LAS VEGAS, Aug. 30, 2017 /PRNewswire/ -- According to new survey results released by SAP SE (NYSE: SAP), business leaders who have completed digital transformation projects across their entire organization report significant increases in employee engagement compared to those with more limited initiatives. Sixty-four percent of executives with broad-ranging digital initiatives say their employees are more engaged, compared with 20 percent among organizations that have completed transformation projects in single business areas. Successful transformation depends on people, highlighting the importance of workforce investments in driving digital business performance. The announcement was made at the SuccessConnect® event taking place in Las Vegas Aug. 29–31 at The Cosmopolitan of Las Vegas.
"4 Ways Leaders Set Themselves Apart," a digital transformation executive study by the SAP® Center for Business Insight group and Oxford Economics, surveyed over 3,100 global business decision makers to examine the priorities driving digital transformation projects. The results show stark differences between organizations that have completed transformation projects and those that have yet to adopt digital strategies:
Eighty-three percent of digital transformation leaders expect digitalization to change talent management over the next two years. That figure compared with only 37 percent of organizations that have yet to begin digital transformation.
Respondents who completed digital transformation projects across their business have a more crystalized vision of the potential benefit across their HR processes, with 71 percent saying digitalization will make it easier to attract and retain the best talent, compared with 54 percent of other respondents.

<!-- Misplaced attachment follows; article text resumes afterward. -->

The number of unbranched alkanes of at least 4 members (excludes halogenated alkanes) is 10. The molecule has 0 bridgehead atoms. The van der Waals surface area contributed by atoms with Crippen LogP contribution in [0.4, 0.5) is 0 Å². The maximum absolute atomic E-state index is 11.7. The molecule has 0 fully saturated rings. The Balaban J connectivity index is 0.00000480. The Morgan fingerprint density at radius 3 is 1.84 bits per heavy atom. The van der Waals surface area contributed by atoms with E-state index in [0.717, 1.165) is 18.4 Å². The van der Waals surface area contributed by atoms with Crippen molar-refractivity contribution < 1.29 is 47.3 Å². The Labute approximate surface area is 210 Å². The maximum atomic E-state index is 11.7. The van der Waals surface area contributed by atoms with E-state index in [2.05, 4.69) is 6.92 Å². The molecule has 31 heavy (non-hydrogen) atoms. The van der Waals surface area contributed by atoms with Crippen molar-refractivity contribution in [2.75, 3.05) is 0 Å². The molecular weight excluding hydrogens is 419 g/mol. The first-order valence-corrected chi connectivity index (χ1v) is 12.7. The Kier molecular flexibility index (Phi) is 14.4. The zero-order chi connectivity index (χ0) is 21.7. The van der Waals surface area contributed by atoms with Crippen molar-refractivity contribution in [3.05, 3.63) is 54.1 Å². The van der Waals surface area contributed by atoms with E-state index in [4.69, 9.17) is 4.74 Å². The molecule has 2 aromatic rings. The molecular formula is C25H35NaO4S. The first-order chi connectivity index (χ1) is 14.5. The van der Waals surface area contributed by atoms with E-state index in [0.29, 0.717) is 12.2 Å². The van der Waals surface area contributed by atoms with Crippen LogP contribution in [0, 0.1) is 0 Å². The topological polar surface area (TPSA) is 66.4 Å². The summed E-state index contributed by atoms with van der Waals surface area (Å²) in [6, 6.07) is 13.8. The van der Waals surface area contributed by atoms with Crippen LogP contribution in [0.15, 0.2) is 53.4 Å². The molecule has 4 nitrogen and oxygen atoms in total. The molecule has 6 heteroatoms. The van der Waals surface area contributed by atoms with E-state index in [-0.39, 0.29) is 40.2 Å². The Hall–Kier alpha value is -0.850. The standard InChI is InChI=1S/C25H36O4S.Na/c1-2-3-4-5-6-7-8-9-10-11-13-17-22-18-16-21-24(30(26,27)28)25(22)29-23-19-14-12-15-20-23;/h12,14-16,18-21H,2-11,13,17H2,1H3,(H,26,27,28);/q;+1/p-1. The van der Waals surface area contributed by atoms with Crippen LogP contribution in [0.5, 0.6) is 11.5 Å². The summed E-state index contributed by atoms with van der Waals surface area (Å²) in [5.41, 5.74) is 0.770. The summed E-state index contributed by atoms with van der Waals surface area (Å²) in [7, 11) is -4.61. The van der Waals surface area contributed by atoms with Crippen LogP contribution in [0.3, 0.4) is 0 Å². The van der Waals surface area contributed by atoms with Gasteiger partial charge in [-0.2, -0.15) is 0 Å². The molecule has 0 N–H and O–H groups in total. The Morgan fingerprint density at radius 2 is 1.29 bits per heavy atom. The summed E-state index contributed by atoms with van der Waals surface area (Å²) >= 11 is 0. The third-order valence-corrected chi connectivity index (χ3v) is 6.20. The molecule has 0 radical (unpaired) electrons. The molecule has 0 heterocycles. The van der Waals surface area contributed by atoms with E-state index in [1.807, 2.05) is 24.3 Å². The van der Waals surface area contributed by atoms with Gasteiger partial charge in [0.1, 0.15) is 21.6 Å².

About 52 percent of the businesses that have undergone digital transformation projects said they planned over the next two years to create new roles to reflect technological imperatives, compared with only 32 percent of companies that have yet to undertake digital transformation.
"Today's leading businesses are putting their employees at the heart of their digital transformation strategies," said Greg Tomb, president, SAP SuccessFactors*. "This research shows successful digitalization depends on people, with the most innovative and forward-looking companies committed to investing in their workforce to ensure they are properly equipped to meet the challenges of tomorrow."
Other key findings from the report include:
Over a third of global companies believe that talent management and development are key drivers of digital growth. Some 31 percent agree that investment in employees' digital skills would be the most important factor in increasing revenue in the coming years.
The banking sector showed the greatest commitment to increasing investment in digital skills over the next two years. Forty-eight percent listed it as the most important factor to driving profit growth, while 45 percent of the professional services sector rated improving employee engagement as the most important profit-driving factor.